E. Living a Christ-like life. Manifest the fruit of the spirit Gal 5:22, Love, joy, peace, longsuffering gentleness, goodness, faith, meekness, temperance, or self control. Living out any one of these virtues is an assignment in itself, but God would make us bearers of the fruit of the spirit “if we will but crucify the flesh with its affections and lusts”.

Be patient in tribulation. Hold steady in the fire for a hand of love holds the temperature gauge.

Bear ye one another’s burdens. Edge your shoulder under the heavy load. Speak encouragement to the discouraged. Be understanding and sympathize with those whose hearts are crushed with frustration and failure. Let your light sine brightly that men may see your good works and glorify your Father which is in heaven. The eyes of the many will always be upon us. Unless we practice what we preach, others will stumble over our profession. Let us seek daily to lay aside every weight and the sin which does easily beset us and let us remember the words of Paul in 1st Cor 3:23, “Ye are Christ’s. Ye have been bought with a price, therefore glorify God in your body and in your spirit which are God’s.” I am a Roman was of old a reason for integrity. Far more then, let this be your argument for avoiding the urge to backslide, and offend. Say “I am Christ’s.”

II. Verses 3-4 teach us the importance of a forgiving spirit.

“Take heed to yourselves, if thy brother trespass against thee, rebuke him, and if he repent, forgive him, and if he trespass against thee seven times in a day, and seven times in a day repent, thou shalt forgive him.”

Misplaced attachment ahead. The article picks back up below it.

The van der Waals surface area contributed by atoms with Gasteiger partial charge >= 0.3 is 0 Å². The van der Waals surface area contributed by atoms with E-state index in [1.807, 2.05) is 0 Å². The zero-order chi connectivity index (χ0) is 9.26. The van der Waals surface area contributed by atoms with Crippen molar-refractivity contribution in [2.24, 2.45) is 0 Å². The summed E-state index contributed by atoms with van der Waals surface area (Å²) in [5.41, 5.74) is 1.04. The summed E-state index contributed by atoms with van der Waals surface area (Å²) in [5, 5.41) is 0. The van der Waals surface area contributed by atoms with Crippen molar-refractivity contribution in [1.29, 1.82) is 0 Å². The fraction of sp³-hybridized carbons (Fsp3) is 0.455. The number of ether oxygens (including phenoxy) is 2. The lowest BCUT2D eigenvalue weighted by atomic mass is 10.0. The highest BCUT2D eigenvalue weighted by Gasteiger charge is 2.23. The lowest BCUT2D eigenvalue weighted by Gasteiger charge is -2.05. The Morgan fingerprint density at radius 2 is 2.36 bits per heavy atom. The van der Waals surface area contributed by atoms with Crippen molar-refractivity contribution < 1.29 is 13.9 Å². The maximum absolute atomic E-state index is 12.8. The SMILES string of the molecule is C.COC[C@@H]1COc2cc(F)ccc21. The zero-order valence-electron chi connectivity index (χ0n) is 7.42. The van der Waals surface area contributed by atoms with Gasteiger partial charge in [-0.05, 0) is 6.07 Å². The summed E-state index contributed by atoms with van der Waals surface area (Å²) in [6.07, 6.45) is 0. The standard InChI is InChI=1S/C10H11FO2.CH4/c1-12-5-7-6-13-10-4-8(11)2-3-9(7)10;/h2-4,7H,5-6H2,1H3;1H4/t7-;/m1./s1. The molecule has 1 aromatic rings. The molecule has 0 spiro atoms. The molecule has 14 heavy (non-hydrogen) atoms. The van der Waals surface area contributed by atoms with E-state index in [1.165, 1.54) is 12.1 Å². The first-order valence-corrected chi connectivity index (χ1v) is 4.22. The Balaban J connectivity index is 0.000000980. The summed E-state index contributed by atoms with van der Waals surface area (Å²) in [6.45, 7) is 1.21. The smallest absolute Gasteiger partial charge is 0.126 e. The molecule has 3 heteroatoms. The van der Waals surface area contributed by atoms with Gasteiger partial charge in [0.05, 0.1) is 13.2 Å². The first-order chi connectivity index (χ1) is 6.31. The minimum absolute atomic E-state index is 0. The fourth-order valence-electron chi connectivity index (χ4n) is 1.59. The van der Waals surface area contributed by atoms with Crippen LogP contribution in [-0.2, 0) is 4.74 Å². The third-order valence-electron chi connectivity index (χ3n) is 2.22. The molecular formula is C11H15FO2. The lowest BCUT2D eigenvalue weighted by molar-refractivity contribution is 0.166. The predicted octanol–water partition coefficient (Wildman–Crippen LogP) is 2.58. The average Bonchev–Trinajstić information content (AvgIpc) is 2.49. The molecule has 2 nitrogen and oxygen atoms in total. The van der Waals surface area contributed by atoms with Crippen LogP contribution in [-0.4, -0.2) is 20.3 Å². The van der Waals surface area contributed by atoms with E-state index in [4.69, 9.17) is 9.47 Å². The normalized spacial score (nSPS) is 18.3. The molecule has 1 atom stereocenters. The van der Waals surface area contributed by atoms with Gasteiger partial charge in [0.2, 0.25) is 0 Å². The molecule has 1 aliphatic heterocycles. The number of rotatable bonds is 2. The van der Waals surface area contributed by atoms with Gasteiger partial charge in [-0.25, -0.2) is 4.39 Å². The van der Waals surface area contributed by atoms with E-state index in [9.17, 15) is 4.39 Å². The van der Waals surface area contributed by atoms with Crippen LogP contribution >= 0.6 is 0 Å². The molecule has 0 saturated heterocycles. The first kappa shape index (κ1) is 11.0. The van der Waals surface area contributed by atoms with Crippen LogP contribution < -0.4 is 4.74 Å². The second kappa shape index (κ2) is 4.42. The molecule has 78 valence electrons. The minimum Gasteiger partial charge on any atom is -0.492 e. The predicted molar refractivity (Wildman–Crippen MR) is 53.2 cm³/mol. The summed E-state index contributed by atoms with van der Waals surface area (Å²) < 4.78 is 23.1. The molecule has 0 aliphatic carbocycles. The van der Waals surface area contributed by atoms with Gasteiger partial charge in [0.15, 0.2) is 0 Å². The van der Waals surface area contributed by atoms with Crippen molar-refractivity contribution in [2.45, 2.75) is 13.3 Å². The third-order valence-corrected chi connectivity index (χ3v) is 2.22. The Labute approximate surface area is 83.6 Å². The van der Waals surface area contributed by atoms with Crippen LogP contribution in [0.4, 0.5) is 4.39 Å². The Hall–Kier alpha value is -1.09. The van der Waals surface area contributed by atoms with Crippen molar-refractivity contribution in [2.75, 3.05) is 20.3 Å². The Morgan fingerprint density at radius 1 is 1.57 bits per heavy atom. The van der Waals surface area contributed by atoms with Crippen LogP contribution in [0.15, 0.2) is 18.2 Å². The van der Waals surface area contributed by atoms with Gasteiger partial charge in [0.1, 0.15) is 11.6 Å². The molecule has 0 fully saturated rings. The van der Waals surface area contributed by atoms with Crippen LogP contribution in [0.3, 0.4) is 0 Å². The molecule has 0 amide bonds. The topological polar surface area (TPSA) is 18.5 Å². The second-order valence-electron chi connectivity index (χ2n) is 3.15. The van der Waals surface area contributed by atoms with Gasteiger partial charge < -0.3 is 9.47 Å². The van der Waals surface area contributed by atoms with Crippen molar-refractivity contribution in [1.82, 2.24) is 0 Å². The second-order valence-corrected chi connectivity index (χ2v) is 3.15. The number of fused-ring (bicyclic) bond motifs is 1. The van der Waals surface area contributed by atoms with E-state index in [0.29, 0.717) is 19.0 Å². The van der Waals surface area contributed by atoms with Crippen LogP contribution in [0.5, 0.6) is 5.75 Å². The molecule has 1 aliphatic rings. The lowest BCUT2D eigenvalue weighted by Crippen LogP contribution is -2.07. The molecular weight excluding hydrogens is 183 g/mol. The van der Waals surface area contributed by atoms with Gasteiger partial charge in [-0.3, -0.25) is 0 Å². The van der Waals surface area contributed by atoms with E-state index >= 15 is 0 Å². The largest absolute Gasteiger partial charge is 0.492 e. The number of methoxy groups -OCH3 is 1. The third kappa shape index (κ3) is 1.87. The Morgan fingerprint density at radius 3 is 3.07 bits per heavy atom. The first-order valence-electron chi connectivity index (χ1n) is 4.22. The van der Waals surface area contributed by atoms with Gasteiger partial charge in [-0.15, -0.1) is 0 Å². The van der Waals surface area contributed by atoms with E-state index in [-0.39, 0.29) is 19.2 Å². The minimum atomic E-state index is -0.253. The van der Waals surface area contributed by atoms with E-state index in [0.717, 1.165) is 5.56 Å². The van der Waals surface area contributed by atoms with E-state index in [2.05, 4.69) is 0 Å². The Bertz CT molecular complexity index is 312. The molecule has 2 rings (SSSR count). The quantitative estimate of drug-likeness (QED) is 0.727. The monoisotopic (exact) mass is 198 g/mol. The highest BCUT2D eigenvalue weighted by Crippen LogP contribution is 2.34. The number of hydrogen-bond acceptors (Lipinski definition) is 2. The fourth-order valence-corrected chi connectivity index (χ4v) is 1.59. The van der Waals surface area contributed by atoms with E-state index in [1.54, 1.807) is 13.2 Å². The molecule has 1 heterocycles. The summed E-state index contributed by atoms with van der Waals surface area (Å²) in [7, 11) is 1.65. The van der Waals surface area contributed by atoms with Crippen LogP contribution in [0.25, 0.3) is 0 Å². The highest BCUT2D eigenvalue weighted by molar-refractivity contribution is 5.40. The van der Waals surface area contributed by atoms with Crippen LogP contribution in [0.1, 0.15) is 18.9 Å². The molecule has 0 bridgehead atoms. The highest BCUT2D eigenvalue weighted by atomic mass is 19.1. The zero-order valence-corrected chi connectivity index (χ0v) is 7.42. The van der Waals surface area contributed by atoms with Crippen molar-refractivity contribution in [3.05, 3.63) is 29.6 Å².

A. Forgiveness of injuries is strongly dwelt upon in the New Testament. It fills a prominent place in the Lord’s prayer. The only profession we make in all that prayer is that of forgiving those who trespass against us. It is the test of being forgiven ourselves. Willingness to forgive is one of the leading proofs of our Christianity. “We know that we have passed from death unto life because we love the brethren.”

B. In a certain town in PA, there was a young man who’d gotten tired of home and the farm, so he went to the city. He ran wild and plunged to the depths of sin. By and by he came to himself and wondered if he would be welcome home again. He bought a ticket for home but when he reached the home station he was so ashamed at his rags that he went on a few stations farther. Then he sat down and wrote a letter home. It was his first in years. He confessed how sinful he had been and asked his parents’ forgiveness. He told them that he would arrive the next day and if they would welcome him again, to hang a sheet on the clothesline as a token. What did that mother do? She got all the sheets she owned, 16 of them, and hung them on the line. That was the sign of abundant pardon. And that is just how God does things, and because He forgives (Eph 4:32) “We are to be kind one to another, tenderhearted, forgiving one another as God for Christ’s sake has forgiven us.”


Let us leave these verses with jealous self-examination. How often we have given offense and caused others to stumble. How often we have been guilty of unkind, angry and vengeful attitudes. Like the Disciples we need to pray, “Lord, increase our faith.” The more carefully we attend to such practical lessons as this passage contains, the more shall we recommend our religion to others, and the more inward peace shall we find in our own souls. Let’s resolve today to watch our step and to practice what we preach.